“a terrifically genial New York City farce full of funny, sharply observed details”
Susan Seidelman was waiting for the right script to follow up her breakthrough Smithereens (1982), which so potently evoked 80s NYC punk subculture, when a script with her own name in the title caught her eye. Set in New York, this screwball comedy captured Madonna on the cusp of becoming a pop icon, and launched her on-screen career.
“Phantom Ladies Over Paris” states a title card in Celine and Julie Go Boating, which is what Rivette claims his film would have been called “if it was an American film”. Seidelman’s own phantom ladies over New York are ostensibly an homage to Rivette’s classic and to the spirit of Alice: a world of magic, mistaken identity, and suggestive rabbit’s tails saturate this ode to the joys of friendship and discovery.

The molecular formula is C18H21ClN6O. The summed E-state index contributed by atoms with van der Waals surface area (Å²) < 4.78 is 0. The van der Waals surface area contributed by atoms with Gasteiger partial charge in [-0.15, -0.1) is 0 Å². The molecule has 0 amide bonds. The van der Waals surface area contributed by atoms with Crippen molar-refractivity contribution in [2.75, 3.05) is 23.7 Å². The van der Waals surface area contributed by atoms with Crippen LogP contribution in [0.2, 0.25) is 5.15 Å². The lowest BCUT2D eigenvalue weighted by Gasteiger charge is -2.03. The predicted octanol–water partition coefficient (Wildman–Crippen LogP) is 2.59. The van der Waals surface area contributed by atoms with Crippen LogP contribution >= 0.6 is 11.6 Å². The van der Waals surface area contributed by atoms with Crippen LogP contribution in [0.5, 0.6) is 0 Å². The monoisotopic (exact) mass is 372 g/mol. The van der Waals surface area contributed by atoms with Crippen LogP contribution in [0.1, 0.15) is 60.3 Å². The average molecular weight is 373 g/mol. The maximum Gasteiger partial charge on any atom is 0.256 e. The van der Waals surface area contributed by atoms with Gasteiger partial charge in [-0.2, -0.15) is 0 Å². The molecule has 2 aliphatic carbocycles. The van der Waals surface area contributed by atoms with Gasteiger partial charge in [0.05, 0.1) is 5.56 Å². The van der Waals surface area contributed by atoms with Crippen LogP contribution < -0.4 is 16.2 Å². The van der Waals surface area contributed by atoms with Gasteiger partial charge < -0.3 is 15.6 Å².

“[A]t the core of both [Celine and Julie Go Boating and Desperately Seeking Susan] lies the liberating premise that perhaps we all need to follow a mysterious white rabbit down the rabbit hole in order to discover the creative and adventurous potential that exists within us all”--Susan Seidelman
Whitney Monaghan, Assistant Lecturer in Film and Screen Studies at Monash University and editor of Peephole Journal, will introduce both screenings.